One key moment is when Yuzu, who at the beginning of the story was oriented on men, tells Mei she loves her. This is a trope, of course, the Anguished Admission of Affection, but in this case it’s also a very important admission.

I mean, look at everything that can go wrong and how freaked out Mei could be when Yuzu tells her that. I mean, she’s admitting to a homosexual attraction (no, this isn’t “I love you like a sister”) in a country that, despite yuri and yoei media, is pretty homophobic, and Yuzu’s saying this to the girl who is both her stepsister AND her roommate. If Mei didn’t love Yuzu back, she’d be climbing the walls!

Mei’s reticence stops her from making a similar admission but it’s clear from her actions that she accepts Yuzu’s declaration and is sometimes able to reciprocate (hugging, hand-holding, and so on. Keep it clean: this is PG-13 territory). She, too, talks about things that are personal and private to her, such as her feelings about the school, which is, of course, something she regards as her personal responsibility.

Intensifying stage: Mei (left) and Yuzu holding hands

Just so you know, a lot of your close relationships are in this stage. You have friends you can tell your secrets to, right? And they can tell you, right? But I’m not interested in being a couple with, for instance, my buddy and co-author Mike. I mean, he’s married already! And he’s, you know, a guy and ipso facto not my type.


In the Integrating stage the relational partners see themselves as a unit. They are also viewed as a unit by others.

Again, because she is the more assertive of the two, this stage is more apparent in Yuzu than Mei. She has cast herself as Mei’s defender and makes it a point to go where Mei goes. They sometimes kiss or even neck in their room (it’s implied later they have done more) and Yuzu buys them matching rings that they can have but can’t yet wear in public.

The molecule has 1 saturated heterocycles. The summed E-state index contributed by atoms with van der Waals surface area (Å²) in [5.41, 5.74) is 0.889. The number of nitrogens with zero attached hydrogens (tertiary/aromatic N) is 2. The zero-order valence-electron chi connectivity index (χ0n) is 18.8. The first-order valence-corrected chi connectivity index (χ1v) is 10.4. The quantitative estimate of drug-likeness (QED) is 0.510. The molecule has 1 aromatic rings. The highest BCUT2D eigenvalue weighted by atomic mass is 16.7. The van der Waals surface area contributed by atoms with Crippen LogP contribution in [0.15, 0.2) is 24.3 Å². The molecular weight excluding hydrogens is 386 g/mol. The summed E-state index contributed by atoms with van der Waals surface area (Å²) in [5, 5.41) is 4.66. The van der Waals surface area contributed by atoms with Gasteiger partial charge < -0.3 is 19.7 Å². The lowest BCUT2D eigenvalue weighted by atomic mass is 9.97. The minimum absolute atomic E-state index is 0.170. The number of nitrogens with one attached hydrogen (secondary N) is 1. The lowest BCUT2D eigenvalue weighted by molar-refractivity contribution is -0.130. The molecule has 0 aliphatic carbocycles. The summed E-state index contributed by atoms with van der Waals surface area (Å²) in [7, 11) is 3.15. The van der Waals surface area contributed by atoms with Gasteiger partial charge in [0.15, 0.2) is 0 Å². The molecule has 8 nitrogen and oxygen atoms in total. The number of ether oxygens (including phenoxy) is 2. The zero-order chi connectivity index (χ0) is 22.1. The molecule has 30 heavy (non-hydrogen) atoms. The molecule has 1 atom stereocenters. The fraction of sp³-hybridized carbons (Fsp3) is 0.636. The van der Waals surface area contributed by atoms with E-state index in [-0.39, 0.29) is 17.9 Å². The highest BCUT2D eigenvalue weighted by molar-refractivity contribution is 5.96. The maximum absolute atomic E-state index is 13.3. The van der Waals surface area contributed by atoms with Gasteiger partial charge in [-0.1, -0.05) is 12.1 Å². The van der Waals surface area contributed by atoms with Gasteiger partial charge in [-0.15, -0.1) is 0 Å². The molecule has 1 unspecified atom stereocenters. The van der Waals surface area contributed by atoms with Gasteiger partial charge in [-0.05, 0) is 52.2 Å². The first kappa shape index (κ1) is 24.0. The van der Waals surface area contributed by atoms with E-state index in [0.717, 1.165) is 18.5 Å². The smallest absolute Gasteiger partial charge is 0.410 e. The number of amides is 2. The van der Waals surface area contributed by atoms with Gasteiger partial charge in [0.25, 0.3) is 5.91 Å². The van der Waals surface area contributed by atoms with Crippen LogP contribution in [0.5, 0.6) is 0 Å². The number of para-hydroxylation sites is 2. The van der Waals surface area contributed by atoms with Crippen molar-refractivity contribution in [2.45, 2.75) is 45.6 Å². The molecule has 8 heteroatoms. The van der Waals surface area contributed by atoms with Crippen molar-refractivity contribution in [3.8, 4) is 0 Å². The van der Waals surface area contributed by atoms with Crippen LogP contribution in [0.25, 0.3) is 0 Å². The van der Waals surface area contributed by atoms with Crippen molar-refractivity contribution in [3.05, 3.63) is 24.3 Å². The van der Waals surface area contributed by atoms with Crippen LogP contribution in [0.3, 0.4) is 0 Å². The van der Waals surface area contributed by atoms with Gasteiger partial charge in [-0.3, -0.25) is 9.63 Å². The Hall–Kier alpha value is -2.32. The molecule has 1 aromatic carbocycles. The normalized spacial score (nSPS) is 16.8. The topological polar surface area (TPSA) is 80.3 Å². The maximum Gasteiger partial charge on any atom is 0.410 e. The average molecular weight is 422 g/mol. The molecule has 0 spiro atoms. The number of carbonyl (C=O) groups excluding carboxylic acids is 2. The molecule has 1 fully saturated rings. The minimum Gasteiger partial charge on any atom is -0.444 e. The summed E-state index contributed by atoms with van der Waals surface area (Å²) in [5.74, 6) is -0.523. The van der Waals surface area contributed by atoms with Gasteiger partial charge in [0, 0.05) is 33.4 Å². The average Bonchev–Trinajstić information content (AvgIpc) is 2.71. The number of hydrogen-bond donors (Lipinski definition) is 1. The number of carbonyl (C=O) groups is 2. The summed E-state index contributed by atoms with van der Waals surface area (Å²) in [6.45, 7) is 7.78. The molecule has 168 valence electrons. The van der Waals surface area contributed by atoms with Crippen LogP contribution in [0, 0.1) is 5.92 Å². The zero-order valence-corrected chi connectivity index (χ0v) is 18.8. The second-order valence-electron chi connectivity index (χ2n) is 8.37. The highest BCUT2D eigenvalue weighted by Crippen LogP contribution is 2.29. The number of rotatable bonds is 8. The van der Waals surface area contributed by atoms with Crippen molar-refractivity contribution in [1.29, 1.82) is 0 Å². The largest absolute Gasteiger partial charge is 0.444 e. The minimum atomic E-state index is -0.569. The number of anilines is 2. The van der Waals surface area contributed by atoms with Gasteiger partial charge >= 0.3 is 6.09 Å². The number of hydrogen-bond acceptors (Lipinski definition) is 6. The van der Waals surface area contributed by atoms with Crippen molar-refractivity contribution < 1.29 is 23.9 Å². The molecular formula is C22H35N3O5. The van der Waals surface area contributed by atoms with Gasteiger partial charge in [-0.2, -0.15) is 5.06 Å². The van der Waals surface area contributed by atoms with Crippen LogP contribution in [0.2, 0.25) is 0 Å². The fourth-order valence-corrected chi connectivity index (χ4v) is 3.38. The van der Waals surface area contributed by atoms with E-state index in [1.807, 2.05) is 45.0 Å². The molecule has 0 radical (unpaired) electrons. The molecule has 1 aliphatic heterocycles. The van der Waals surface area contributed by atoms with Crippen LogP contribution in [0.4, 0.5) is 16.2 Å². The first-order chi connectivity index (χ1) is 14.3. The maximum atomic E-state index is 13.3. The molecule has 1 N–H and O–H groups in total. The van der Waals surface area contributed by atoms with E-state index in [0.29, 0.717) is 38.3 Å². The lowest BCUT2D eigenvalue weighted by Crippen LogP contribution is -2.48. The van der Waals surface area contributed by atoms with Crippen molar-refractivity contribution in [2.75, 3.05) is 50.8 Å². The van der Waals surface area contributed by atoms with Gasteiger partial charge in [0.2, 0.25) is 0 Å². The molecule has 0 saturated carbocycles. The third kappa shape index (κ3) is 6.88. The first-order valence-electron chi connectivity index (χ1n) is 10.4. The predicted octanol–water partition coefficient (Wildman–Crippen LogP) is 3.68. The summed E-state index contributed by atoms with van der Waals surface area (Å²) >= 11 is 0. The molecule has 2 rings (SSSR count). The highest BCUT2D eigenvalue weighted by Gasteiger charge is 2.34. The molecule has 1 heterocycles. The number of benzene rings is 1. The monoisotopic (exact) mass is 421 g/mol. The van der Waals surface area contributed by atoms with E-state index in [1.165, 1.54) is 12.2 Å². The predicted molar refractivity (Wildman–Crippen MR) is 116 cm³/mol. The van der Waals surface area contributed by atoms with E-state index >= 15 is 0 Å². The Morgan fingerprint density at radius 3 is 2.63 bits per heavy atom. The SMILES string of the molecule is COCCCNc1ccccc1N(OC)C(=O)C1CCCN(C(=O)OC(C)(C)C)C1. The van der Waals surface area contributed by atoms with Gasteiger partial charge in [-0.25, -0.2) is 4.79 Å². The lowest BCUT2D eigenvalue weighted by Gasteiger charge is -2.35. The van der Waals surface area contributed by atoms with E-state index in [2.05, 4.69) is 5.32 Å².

I mean, seriously. Two girls, stepsisters AND lovers? What would the neighbors say?

Within their social group, which includes Yuzu’s friends Matsuri and Megumi, Mei’s student council chum Himeko, and their mutual acquaintances Sara and Nina, they are also seen as a couple or unit. When Matsuri invites Yuzu to do something, she says, “Of course Mei is welcome, too.” Asking is not necessary. They are seen as a package deal.

Of course, given the nature of their relationship (both lesbian and incestuous) that can’t yet be everyone. Japan just doesn’t work that way. But inside their minds and inside their social circle they are a couple.


In the Bonding stage the relational participants make some form of public declaration of their attachment.

This can be a lot of things, but given their ages and status (16 and schoolgirls) they aren’t going to get married even if it is allowed in their Prefecture. But remember those matching rings they couldn’t wear in public? When they start to do that – and they wear them on their left-hand ring fingers, like wedding rings – that’s a public statement.

More importantly, at the end of volume 10, which is the last volume of the original series, they come out as a couple to the important people in their lives: Yuzu’s mother, Mei’s father, and, most important, Mei’s grandfather, the head of their school. They make the public declaration that, regardless of what society thinks, they love each other and will be together.

That’ll do.

Those five stages are called Coming Together, and the next five illustrate the relationship Coming Apart, so apart from Termination I’m not going to screw around with them. If you care, they are Differentiating, Circumscribing, Stagnation, Avoidance, and Termination, and you can see from the early volumes of Citrus+ that we’re not going to see those for a while.

Art imitates life. Who’d a thunk it?

I always look at comments and feedback, and I’m sure I’m not the first to see what I’ve seen, so have at it. Just keep it clean and keep it on target…no personal attacks, okay? Thanks.